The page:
The Floral Arrangement by Susan Gibb

“No, the other one, the little one,” she said.

“Si?” The man held up a rose-colored spray of flowers fit for a funeral.

“No,” she pointed, “the blue, azure, aqua, blue…”

She held the flowers as low as she could but still could not see well around them. Muttered “watch its” and “hey, look out!” synchronized with the bumping of bodies as she ran into one after another to make her way home through the twelve blocks of the city, up three flights of stairs.

She kicked the door closed, set the bouquet in the sink. “Shit.”

“What’s up?”

She turned to look at her lover. “I couldn’t get the flowers I wanted for the dinner table tonight because the man didn’t understand me.”

He came over and stared at the sink full of pink. “Sister?”

“Oh Lord, I didn’t even see that,” she said and she cut the glitter-written ribbon off the stems.

“You can cut them down,” he said, “fill about three vases.” He was laughing. “You’ll get it. These people understand you, they just pretend so they can sell something that costs more.”

The roast was burnt. The potatoes glazed with a hard air-dried shell. The string beans were thrown out after they’d waited two hours.

“Try again,” she said, and he punched in the redial. He nodded and mouthed, “ringing.” “Hello?” he said into the phone. His face changed and she knew something was terribly wrong.

.

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13 Comments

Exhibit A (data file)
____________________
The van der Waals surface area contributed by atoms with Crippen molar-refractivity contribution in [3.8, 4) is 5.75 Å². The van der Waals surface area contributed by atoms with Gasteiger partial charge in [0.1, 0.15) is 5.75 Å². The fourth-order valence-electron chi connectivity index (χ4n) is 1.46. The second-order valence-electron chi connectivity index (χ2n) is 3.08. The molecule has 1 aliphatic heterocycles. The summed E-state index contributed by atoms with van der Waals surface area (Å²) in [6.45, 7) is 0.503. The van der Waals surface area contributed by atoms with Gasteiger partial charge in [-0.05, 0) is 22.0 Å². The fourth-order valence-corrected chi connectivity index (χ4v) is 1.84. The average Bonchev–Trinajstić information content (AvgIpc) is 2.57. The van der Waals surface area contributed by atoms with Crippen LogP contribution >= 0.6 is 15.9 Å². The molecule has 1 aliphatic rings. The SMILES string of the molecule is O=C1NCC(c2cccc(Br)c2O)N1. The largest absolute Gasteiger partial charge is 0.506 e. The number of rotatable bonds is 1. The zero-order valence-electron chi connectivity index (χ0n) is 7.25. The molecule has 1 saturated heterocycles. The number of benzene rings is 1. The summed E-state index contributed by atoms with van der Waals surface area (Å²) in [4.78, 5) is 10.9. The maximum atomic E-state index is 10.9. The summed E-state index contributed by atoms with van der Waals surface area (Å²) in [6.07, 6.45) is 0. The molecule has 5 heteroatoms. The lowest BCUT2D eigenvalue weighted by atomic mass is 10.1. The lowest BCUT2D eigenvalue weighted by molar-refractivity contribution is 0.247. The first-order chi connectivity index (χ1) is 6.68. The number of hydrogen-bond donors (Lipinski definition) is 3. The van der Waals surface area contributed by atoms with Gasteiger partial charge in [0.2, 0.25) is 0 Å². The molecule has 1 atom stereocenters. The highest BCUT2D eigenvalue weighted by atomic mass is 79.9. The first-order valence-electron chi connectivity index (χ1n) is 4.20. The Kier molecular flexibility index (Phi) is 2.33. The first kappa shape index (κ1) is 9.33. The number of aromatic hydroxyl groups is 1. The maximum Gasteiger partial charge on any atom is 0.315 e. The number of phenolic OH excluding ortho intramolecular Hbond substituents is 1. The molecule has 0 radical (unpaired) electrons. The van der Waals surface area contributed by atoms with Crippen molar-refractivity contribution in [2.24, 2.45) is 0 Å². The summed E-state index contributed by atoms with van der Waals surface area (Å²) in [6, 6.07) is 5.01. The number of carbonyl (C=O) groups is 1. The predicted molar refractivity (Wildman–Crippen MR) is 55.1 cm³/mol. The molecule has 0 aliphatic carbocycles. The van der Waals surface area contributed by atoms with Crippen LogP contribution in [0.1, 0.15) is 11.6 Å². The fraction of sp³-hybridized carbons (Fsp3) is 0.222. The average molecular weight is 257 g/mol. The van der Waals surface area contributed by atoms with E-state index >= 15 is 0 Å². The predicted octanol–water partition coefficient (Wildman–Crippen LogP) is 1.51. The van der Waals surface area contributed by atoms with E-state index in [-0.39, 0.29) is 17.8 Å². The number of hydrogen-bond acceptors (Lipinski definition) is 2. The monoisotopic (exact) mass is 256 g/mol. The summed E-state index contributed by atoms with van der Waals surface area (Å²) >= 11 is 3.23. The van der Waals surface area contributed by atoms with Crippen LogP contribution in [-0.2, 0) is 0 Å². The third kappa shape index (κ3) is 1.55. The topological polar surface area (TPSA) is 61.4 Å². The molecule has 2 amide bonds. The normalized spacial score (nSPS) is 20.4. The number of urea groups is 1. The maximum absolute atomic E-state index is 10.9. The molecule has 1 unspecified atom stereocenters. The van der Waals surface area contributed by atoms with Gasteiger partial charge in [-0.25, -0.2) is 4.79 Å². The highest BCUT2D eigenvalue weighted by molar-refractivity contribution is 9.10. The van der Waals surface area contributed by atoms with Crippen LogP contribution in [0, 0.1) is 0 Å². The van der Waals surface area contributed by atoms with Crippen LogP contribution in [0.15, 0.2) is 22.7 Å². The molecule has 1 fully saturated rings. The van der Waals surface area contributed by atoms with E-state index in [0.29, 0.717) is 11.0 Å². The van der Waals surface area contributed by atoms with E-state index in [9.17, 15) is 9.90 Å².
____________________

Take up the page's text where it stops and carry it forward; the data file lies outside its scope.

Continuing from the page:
Filed under Susan Gibb

13 responses to “The Floral Arrangement by Susan Gibb

  1. Oh dear … yes, sill mistakes in translation can be put into perspective by terrible understandings. I was not expecting the ending, which is good.

  2. Thanks, Matt! I was the afraid the ending was a bit trite, but nothing else came through for me.

    • i LOVE the ending because it makes me wonder and scratch my head. that’s the best thing in the world after a flash. well, next to some other things. like this a lot. nothing trite and i’m not being nice.

  3. great dark humor scenes – walking through a street with a bouquet that has a glitter-white funeral ribbon on. and then turning it into several flower arrangements.
    didn’t saw the ending coming.

  4. Robert Vaughan

    This flows beautifully and what a turn at the end…completely took me by surprise! Nice job.

  5. The turn is very well executed here.

  6. Kim Hutchinson

    Nicely done, Susan. I like the way the funeral ribbon leads to the burnt roast and finally the ending.

  7. guy

    I’m with Marcus wondering what might have been said and how it connects to what we have here. Come to think of it, that’s what we do when something is lost in translation: connect what might have been said to what is said. Clever.

  8. Oh no! I hope her guests are alright!

  9. Al McDermid

    Seems like a whole lot was lost. I love how you’ve worked in some many miscues, and I still don’t know what’s going on! Well-played.

  10. That ending came out of nowhere and I love it. All seems normally wrong, but then — woosh! Peace…

  11. Pingback: Week #27 – lost in translation « 52|250 A Year of Flash

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